§ 9. Mr. Joseph Dean
asked the Secretary of State for the Environment what further proposals he has in mind to increase the number of starts in the local authority house building sector this year.
§ The Under-Secretary of State for the Environment (Mr. Gerald Kaufman)
Our encouragement to local authorities to build more houses will continue. We have already achieved a considerable upturn in public sector house building and my right hon. Friend will shortly be issuing a further circular to local authorities advising them on various measures to produce more houses, more quickly and more cheaply.
§ Mr. Dean
I thank my hon. Friend for his reply and I congratulate him on the measures that have been taken so far, but does he not agree that they are only palliatives and that a huge building programme is needed in view of the wreckage of the building programme left by his predecessors—namely, the right hon. and learned Member for Hexham (Mr. Rippon) and the right hon. Member for Worcester (Mr. Walker)? Does he agree that the incentives so far offered are inadequate? Will he consider the whole situation in view of the fact that we need the biggest building programme in our history unless we are to be faced with the same housing problem at the turn of the century? Will he consider raising immediately the 66 per cent. grant on the capital programme as an incentive for a start to be made? Further, will he make sure that the Land Bill, which is shortly to come before Parliament, will contain adequate powers for local authorities to take into immediate control such building land as they require for building houses?
§ Mr. Kaufman
My hon. Friend will not expect me to anticipate the Land Bill which will be published shortly. I certainly agree that a very great deal more needs to be done to increase local authority and private house building programmes. My hon. Friend will be glad to know that at three minutes to 11 o'clock last night the Housing Rents and Subsidies Bill received Royal Assent. That measure repeals some of the most obnoxious provisions of the Housing Finance Act. On that basis we can now go forward with the new subsidies to improve upon the already excellent record of the present Government. There were 151,000 tender approvals in 1974 compared with 114,000 in 1973. That is the highest total for any year since 1968.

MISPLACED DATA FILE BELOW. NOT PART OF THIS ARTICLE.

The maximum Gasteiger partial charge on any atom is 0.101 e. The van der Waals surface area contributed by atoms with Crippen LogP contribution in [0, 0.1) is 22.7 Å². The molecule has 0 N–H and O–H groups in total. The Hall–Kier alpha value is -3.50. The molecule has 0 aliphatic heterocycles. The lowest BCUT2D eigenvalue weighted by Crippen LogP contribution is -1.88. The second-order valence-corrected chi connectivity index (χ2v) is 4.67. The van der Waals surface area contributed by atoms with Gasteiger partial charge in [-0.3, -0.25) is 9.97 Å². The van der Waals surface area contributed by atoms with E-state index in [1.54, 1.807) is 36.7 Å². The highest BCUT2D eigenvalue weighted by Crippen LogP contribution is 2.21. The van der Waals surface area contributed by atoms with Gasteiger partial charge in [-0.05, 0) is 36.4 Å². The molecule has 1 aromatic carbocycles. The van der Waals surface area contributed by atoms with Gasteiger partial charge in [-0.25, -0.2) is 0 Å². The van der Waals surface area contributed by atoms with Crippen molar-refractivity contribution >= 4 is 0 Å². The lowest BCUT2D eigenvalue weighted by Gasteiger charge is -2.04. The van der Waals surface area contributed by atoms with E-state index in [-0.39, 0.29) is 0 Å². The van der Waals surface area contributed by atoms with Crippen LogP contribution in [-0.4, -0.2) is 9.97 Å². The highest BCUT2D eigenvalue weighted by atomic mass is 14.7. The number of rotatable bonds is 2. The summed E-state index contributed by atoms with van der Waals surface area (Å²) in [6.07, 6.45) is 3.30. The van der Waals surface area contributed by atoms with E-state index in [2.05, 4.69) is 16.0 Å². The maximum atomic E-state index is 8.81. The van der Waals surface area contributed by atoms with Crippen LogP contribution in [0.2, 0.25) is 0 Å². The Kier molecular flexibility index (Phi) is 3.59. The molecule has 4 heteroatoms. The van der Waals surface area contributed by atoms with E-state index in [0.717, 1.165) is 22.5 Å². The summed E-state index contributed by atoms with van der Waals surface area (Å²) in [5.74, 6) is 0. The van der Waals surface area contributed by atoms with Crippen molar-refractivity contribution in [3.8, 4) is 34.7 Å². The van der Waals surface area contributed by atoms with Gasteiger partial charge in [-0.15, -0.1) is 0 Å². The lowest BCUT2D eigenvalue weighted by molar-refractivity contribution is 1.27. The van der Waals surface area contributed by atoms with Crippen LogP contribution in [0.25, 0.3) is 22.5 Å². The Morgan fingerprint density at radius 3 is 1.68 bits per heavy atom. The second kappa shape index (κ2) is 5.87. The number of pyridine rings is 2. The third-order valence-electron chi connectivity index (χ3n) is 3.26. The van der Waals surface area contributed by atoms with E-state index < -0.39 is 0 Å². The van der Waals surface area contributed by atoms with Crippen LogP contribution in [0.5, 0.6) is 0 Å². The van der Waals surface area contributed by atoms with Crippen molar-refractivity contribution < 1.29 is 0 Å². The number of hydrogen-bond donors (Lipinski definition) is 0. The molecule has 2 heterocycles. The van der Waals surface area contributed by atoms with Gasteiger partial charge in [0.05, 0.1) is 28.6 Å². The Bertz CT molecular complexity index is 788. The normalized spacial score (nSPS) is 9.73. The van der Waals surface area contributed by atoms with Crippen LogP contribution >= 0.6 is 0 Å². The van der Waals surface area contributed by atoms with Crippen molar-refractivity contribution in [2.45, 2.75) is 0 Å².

§ Mr. Fry
Is the Minister aware that even when the latest legislation is in force many councils will find that with the maximum subsidy available there will be a deficit of approximately £20 a week on each new local authority house that is built? Is he aware that that deficit can be provided for only by other council tenants in the area or by the ratepayers? Is it not time that the Government came clean with ratepayers and council house tenants and told them of the full implications of their legislation?
§ Mr. Kaufman
We have dealt with this matter at length. The fact is that local authorities put forward their own proposals for rents based upon their own assessment of their financial position. They are no longer compelled by the Government to fix arbitrary rents based on diktats from Whitehall.
§ Mr. Speaker
Order. I must point out to the hon. Member for Leeds, West (Mr. Dean) that the length of his supplementary question has cut out his colleagues.